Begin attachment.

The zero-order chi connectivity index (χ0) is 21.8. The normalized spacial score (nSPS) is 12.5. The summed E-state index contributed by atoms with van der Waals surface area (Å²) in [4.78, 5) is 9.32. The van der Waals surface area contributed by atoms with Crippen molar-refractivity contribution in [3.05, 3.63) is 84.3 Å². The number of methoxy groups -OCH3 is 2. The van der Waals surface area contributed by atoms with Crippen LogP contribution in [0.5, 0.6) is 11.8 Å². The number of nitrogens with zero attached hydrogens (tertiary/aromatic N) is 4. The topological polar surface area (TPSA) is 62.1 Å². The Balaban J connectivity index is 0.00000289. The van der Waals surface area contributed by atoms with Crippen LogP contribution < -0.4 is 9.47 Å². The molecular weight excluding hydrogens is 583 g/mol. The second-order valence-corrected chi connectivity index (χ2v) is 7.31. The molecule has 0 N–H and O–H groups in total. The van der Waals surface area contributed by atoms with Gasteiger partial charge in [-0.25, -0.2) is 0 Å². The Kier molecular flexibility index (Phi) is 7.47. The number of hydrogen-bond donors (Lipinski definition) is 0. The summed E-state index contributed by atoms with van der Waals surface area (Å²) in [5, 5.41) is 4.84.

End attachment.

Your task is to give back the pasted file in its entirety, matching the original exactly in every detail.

The zero-order chi connectivity index (χ0) is 21.8. The normalized spacial score (nSPS) is 12.5. The summed E-state index contributed by atoms with van der Waals surface area (Å²) in [4.78, 5) is 9.32. The van der Waals surface area contributed by atoms with Crippen molar-refractivity contribution in [3.05, 3.63) is 84.3 Å². The number of methoxy groups -OCH3 is 2. The van der Waals surface area contributed by atoms with Crippen LogP contribution in [0.5, 0.6) is 11.8 Å². The number of nitrogens with zero attached hydrogens (tertiary/aromatic N) is 4. The topological polar surface area (TPSA) is 62.1 Å². The Balaban J connectivity index is 0.00000289. The van der Waals surface area contributed by atoms with Crippen LogP contribution < -0.4 is 9.47 Å². The molecular weight excluding hydrogens is 583 g/mol. The second-order valence-corrected chi connectivity index (χ2v) is 7.31. The molecule has 0 N–H and O–H groups in total. The van der Waals surface area contributed by atoms with Gasteiger partial charge in [-0.25, -0.2) is 0 Å². The Kier molecular flexibility index (Phi) is 7.47. The number of hydrogen-bond donors (Lipinski definition) is 0. The summed E-state index contributed by atoms with van der Waals surface area (Å²) in [5, 5.41) is 4.84.